Fillet knives are thin, flexible boning knives designed to help you remove meat from fish you catch. There are two main types. Traditional fillet knives and electric fillet knives. Here’s a quick guide to help you decide which type is best for you.

Electric fillet knives take most of the work out of cleaning fish at the end of the day. They’re designed like reciprocating saws, with two thin blades mounted side by side on the knife’s handle. When the knife is turned on, one blade pushes forward while the other blade pulls backward. This helps the knife cut through skin and flesh without much pressure applied to the blade, which lets you easily maintain control of the knife throughout the cleaning process. They’re a good choice if you’re planning to clean lots of fish.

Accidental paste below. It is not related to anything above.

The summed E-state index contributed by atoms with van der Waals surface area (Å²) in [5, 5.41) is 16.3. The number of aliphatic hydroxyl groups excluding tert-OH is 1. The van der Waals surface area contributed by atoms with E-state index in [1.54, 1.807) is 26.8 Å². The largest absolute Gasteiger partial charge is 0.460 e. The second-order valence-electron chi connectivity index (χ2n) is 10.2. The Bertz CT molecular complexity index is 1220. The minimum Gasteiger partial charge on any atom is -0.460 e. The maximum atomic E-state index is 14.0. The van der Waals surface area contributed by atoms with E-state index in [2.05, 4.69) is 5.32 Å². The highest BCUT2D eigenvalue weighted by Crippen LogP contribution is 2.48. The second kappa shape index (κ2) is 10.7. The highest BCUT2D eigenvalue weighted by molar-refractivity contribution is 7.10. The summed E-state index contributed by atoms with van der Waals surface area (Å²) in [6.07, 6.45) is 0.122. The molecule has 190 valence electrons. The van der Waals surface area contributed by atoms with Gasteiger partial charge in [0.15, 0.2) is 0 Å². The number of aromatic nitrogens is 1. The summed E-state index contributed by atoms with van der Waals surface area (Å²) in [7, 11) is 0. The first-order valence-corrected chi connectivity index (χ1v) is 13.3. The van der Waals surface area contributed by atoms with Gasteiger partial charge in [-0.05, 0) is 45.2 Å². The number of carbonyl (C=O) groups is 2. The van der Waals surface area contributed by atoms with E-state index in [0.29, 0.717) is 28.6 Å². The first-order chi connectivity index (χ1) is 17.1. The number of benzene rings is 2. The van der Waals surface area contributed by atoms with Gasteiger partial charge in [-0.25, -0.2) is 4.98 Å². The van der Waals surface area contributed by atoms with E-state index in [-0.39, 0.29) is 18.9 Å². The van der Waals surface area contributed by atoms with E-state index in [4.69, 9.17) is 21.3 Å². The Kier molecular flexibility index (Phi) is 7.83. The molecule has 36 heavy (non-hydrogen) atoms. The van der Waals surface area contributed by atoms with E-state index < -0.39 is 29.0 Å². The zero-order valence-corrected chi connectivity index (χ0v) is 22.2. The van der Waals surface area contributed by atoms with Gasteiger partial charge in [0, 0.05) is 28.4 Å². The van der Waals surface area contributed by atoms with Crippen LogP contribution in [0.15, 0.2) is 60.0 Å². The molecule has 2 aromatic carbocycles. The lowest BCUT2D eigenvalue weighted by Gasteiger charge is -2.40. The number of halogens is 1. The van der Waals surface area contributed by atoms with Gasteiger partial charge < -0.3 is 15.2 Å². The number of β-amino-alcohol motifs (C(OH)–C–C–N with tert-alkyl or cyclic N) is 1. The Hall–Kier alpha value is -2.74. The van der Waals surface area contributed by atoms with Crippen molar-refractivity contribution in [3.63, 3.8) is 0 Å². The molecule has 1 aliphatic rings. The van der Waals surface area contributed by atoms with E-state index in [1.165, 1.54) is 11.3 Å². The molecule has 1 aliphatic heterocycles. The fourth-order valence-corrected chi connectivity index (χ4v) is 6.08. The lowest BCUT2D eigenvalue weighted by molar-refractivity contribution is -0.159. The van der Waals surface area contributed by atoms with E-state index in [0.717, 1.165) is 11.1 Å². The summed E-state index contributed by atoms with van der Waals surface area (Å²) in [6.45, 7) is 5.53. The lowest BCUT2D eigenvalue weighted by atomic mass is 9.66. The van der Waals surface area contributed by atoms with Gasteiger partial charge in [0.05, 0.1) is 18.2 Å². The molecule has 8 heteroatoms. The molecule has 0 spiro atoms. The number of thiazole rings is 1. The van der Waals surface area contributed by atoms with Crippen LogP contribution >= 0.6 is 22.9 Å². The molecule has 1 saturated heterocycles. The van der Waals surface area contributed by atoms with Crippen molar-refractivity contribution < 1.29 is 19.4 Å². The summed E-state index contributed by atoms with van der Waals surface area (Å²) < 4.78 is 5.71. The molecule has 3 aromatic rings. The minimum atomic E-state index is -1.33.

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Electric fillet knives are more expensive than traditional knives. They’re also more complicated, with lots of moving parts and batteries. They’re reliable tools, but they’re not foolproof, and won’t work if they’re not charged up or plugged in.

Electric fillet knives are also less flexible and less sensitive than traditional knives. This makes them a little harder to use for delicate work, like removing rib bones from a fillet after you’ve removed the fillet from the fish. Many anglers who use electric fillet knives will also carry a traditional fillet knife for this purpose, and to use as backup in case their electric knife malfunctions.

Traditional fillet knives are much simpler and cheaper than electric ones, and they’ll never run out of juice on you. They’re made out of thin steel with added chromium, which helps them resist corrosion and makes them easier to clean.


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Traditional fillet knives have a very long bevel, which makes them razor sharp and helps them slide through fish without catching an edge on bone. This does, however, make them prone to dulling quickly, so you should carry a knife sharpener with your fish cleaning kit and tune up your edge after cleaning each fish.


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